Michael Gandolfi is one of our most unique, visionary contemporary composers. His music cuts across all manner of styles and influences, from jazz and rock to works intended for a children’s audience, such as his Pinocchio’s Adventures in Funland. Galdolfi’s music has been played by many of the country’s major symphony orchestras and audiences have consistently appreciated the approachable and eclectic nature of his work.
The three works here are a perfect example of the most appealing aspects of his music and make for a terrific introduction to his music for the novice listener. Each piece here is – essentially – a concerto for a wind instrument and orchestra. The opening work,From the Institutes of Groove, is scored for the versatile – but seldom heard – bass trombone. Written for the present soloist, Angel Subero, and the BMOP, this work draws upon the talents of the soloist; especially in the “salsa”-inflected opening movement, “Too Jazz for Rock.” I was especially taken by the second movement, “Rising in the Wing”, that draws from minimalism and even a slightly “Renaissance-brass” sound but with what Gandolfi calls the “twist” that – unlike most minimal music – the pulse and melody remain steady and long-lined, the harmonies change constantly. This is a really fine and compelling work that keeps the listener engaged from start to finish.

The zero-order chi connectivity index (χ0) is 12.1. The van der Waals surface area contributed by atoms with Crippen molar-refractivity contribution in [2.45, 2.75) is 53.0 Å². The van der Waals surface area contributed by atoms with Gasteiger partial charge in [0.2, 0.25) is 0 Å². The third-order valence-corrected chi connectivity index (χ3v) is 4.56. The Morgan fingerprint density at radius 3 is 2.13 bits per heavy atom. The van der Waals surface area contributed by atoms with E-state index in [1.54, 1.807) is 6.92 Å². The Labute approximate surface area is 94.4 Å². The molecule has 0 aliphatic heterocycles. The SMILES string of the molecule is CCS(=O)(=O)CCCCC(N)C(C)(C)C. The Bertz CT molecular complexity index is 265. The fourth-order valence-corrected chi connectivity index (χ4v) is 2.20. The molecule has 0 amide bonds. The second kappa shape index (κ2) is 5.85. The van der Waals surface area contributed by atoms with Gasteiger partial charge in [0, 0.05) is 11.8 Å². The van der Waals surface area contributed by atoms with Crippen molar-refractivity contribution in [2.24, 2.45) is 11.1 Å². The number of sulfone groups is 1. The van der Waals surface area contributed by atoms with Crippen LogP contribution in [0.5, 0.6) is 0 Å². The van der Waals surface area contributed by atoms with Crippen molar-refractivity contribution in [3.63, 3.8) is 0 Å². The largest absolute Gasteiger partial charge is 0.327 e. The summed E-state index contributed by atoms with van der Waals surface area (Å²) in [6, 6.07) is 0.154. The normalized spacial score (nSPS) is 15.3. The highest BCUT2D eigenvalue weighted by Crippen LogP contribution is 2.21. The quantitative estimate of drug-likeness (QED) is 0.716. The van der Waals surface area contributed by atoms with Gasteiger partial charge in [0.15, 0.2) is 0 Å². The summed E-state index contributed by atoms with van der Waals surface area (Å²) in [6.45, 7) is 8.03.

Gandolfi’s Concerto for Bassoon and Orchestra is an equally interesting piece and, although not as unusual a choice as bass trombone; a new bassoon work is always welcomed! This piece was written for Richard Svoboda, the principal bassoonist with the Boston Symphony and is scored in a fairly traditional three movements. However, the voice and tone of the work is hardly “traditional” in its approach. I enjoyed every minute of this refreshing and innovative work. Svoboda is a wonderful player and this concerto with its sparkling orchestration is an essential addition to the bassoon repertoire.
The Fantasia for alto saxophone has the most unusual structure of the works represented here. Gandolfi considers each of the four movements a “panel” characterized by an approach to orchestration that defines the movement as well as provides its title. In “Rising Steps”, the music is built in the manner of ascending scalar passages. The coyly-named “Bolero, Scissors and Paste” is a reference to the jazzy “snake charmer” melody that infuses the movement and “cut and paste” to the composer’s use of small motives within the whole. The equally attention-getting “Recitative Surreale” takes material from the first movement and joins it to a quote of a recitative from Purcell’s Dido and Aeneas and played in mirror-fashion as well (surreal…) The closing “Minimal Security” is comprised of two opposing motives; chromatic and bright versus diatonic and dark. Eventually the two minimalist-treated ideas occur at once as the work comes to a close. This, too, is a very impressive work and this is another great addition to the repertory. Kenneth Radnofsky, for whom it was written, is a great player.
The more I hear of Michael Gandolfi’s music, the more impressed I am. He has a very personal style grounded in an engaging approach to harmony and rhythm, in particular which makes his music immediately accessible. The inspirations for his pieces are eclectic and fascinating and they seem like great fun to play as well as to listen to.